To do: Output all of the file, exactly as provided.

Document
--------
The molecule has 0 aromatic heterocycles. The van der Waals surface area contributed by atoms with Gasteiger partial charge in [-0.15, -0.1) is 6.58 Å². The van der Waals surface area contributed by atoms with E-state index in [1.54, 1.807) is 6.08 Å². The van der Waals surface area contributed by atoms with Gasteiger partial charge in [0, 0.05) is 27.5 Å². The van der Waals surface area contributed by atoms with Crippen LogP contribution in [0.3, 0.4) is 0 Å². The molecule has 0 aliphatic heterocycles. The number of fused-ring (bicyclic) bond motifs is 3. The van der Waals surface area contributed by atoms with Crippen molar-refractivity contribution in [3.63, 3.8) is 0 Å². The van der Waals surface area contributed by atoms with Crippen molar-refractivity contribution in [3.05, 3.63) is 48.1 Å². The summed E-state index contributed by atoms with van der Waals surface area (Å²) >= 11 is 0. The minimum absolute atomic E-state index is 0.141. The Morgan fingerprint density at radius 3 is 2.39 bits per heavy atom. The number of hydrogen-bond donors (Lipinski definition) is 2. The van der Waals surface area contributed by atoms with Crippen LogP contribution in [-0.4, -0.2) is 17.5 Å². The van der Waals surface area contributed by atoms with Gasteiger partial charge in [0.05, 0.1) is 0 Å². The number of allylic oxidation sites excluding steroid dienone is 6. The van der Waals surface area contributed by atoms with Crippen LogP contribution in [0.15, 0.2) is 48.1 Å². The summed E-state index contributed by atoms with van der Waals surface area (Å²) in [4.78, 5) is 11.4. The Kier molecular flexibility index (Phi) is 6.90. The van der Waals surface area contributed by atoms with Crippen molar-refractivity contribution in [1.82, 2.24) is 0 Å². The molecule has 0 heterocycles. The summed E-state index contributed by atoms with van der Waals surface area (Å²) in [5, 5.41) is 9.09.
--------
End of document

The molecule has 0 aromatic heterocycles. The van der Waals surface area contributed by atoms with Gasteiger partial charge in [-0.15, -0.1) is 6.58 Å². The van der Waals surface area contributed by atoms with E-state index in [1.54, 1.807) is 6.08 Å². The van der Waals surface area contributed by atoms with Gasteiger partial charge in [0, 0.05) is 27.5 Å². The van der Waals surface area contributed by atoms with Crippen LogP contribution in [0.3, 0.4) is 0 Å². The molecule has 0 aliphatic heterocycles. The number of fused-ring (bicyclic) bond motifs is 3. The van der Waals surface area contributed by atoms with Crippen molar-refractivity contribution in [3.63, 3.8) is 0 Å². The van der Waals surface area contributed by atoms with Crippen molar-refractivity contribution in [3.05, 3.63) is 48.1 Å². The summed E-state index contributed by atoms with van der Waals surface area (Å²) >= 11 is 0. The minimum absolute atomic E-state index is 0.141. The Morgan fingerprint density at radius 3 is 2.39 bits per heavy atom. The number of hydrogen-bond donors (Lipinski definition) is 2. The van der Waals surface area contributed by atoms with Crippen LogP contribution in [-0.4, -0.2) is 17.5 Å². The van der Waals surface area contributed by atoms with Gasteiger partial charge in [0.05, 0.1) is 0 Å². The number of allylic oxidation sites excluding steroid dienone is 6. The van der Waals surface area contributed by atoms with Crippen LogP contribution in [0.15, 0.2) is 48.1 Å². The summed E-state index contributed by atoms with van der Waals surface area (Å²) in [4.78, 5) is 11.4. The Kier molecular flexibility index (Phi) is 6.90. The van der Waals surface area contributed by atoms with Crippen molar-refractivity contribution in [1.82, 2.24) is 0 Å². The molecule has 0 heterocycles. The summed E-state index contributed by atoms with van der Waals surface area (Å²) in [5, 5.41) is 9.09.